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Abnormal SVA modifier scores were associated with a higher rate of iliac fixation (grades +, 74.1% and ++, 82.3%) than for normal modifier scores (45.5%) (P < .001) (Table 9). Higher global alignment modifier was associated with a greater rate of major osteotomy (grade ++, 42.2%) than moderate (grade +, 14.5%) or normal global alignment (grade 0, 4.5%) (P < .001). Operative approach and number of levels fused were not found to differ significantly based on the global alignment modifier (P > .05).

Table 9
Table 9
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DISCUSSION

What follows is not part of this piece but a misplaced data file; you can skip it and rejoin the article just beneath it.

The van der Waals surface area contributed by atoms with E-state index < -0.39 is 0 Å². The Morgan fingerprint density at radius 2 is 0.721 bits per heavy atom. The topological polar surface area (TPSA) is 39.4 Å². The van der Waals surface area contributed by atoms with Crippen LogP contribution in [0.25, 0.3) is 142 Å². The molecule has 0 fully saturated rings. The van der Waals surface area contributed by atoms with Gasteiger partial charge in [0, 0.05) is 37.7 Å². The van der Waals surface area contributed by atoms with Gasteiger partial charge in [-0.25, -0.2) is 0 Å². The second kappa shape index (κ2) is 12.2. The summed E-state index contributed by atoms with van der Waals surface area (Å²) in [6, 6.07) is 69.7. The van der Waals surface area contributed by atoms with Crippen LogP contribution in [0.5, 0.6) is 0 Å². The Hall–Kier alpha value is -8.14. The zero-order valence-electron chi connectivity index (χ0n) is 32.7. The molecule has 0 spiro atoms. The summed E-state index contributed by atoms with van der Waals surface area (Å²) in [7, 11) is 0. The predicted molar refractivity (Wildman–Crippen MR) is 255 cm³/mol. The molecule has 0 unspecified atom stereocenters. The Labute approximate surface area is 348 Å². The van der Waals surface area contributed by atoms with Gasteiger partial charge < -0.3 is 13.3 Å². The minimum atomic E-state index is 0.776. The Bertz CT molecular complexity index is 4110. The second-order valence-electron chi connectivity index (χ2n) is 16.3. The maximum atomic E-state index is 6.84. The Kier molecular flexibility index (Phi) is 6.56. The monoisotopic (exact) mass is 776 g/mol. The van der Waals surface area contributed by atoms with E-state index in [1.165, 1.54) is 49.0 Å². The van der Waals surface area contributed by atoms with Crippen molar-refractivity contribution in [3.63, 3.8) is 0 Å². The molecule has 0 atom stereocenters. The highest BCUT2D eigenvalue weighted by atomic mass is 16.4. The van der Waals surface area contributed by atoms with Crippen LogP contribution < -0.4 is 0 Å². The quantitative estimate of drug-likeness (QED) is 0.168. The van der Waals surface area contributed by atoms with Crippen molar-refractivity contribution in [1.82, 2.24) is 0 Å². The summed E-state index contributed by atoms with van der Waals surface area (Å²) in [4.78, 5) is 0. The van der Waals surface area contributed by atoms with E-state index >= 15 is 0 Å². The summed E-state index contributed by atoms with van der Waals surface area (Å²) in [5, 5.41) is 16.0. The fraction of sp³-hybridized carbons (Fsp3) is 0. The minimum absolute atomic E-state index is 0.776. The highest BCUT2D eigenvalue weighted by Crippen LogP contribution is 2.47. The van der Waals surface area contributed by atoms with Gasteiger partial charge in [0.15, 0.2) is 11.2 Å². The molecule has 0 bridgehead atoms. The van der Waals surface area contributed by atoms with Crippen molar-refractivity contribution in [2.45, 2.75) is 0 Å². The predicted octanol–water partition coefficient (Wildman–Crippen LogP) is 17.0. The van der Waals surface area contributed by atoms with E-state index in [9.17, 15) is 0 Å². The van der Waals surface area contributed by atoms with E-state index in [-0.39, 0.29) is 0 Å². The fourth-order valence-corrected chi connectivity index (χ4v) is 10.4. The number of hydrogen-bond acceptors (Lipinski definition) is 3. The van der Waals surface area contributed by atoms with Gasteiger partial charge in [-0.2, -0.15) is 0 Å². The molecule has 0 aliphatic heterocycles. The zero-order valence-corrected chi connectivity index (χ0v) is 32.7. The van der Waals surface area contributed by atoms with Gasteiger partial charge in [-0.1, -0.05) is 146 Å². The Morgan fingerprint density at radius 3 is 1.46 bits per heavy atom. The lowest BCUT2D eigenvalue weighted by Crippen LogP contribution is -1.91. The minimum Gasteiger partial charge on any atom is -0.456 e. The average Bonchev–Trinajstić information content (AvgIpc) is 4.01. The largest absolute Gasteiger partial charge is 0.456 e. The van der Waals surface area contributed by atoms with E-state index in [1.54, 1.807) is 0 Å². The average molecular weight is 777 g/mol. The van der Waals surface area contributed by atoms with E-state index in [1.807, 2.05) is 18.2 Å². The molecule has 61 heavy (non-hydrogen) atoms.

As changing demographics in the United States and other developed countries continue to swell the numbers of elderly individuals to unprecedented levels, the medical and surgical conditions that afflict these individuals will similarly expand. Spinal conditions are among the most common health problems that affect adults, and, although the precise prevalence of ASD is difficult to define, a recent study has suggested that as many as 60% of the elderly demonstrate some degree of ASD.16 Fortunately, the majority of individuals will either be asymptomatic or have symptoms that are sufficiently addressed with nonoperative measures, but for others, the severity of pain and disability may warrant consideration of surgical treatment. Recent studies demonstrated significant potential for surgical treatment to improve pain and disability among adults with spinal deformity3-6,17,18; however, these procedures are not without significant risk of complications6 and not all patients benefit equally.19 Furthermore, despite the complexity of ASD, there remains remarkably minimal standardization to its classification and treatment approaches. The SRS-Schwab classification for ASD10 was recently developed with the goals of providing a common language and creating an objective framework for a clinically meaningful classification that may ultimately prove useful for guiding treatment decisions, surgical planning, and counseling regarding outcome expectations. Although the validity of the SRS-Schwab classification with regard to inter- and intrarater reliability has been recently demonstrated,10 its clinical relevance has not been previously reported. This study provides the basis for this clinical relevance by demonstrating that the parameters of the SRS-Schwab classification significantly correlate with standardized measures of HRQOL and with treatment approach in a prospectively collected, multicenter ASD population.